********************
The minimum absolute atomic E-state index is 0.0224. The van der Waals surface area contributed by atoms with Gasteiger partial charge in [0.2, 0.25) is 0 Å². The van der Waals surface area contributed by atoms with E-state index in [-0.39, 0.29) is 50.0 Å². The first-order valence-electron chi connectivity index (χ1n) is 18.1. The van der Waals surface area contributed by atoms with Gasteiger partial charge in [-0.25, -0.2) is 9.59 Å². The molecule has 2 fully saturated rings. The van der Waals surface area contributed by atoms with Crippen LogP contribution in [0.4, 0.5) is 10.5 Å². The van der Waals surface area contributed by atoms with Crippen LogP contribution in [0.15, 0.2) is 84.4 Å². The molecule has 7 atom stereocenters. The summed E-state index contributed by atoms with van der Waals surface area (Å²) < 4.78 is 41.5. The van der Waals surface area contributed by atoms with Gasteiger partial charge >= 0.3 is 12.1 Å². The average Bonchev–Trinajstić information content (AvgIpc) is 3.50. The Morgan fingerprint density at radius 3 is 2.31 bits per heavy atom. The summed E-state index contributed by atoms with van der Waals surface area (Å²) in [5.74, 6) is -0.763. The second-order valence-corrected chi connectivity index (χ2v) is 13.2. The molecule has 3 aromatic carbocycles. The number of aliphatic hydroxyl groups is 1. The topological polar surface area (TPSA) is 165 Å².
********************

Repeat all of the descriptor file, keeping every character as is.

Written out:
The minimum absolute atomic E-state index is 0.0224. The van der Waals surface area contributed by atoms with Gasteiger partial charge in [0.2, 0.25) is 0 Å². The van der Waals surface area contributed by atoms with E-state index in [-0.39, 0.29) is 50.0 Å². The first-order valence-electron chi connectivity index (χ1n) is 18.1. The van der Waals surface area contributed by atoms with Gasteiger partial charge in [-0.25, -0.2) is 9.59 Å². The molecule has 2 fully saturated rings. The van der Waals surface area contributed by atoms with Crippen LogP contribution in [0.4, 0.5) is 10.5 Å². The van der Waals surface area contributed by atoms with Crippen LogP contribution in [0.15, 0.2) is 84.4 Å². The molecule has 7 atom stereocenters. The summed E-state index contributed by atoms with van der Waals surface area (Å²) < 4.78 is 41.5. The van der Waals surface area contributed by atoms with Gasteiger partial charge >= 0.3 is 12.1 Å². The average Bonchev–Trinajstić information content (AvgIpc) is 3.50. The Morgan fingerprint density at radius 3 is 2.31 bits per heavy atom. The summed E-state index contributed by atoms with van der Waals surface area (Å²) in [5.74, 6) is -0.763. The second-order valence-corrected chi connectivity index (χ2v) is 13.2. The molecule has 3 aromatic carbocycles. The number of aliphatic hydroxyl groups is 1. The topological polar surface area (TPSA) is 165 Å².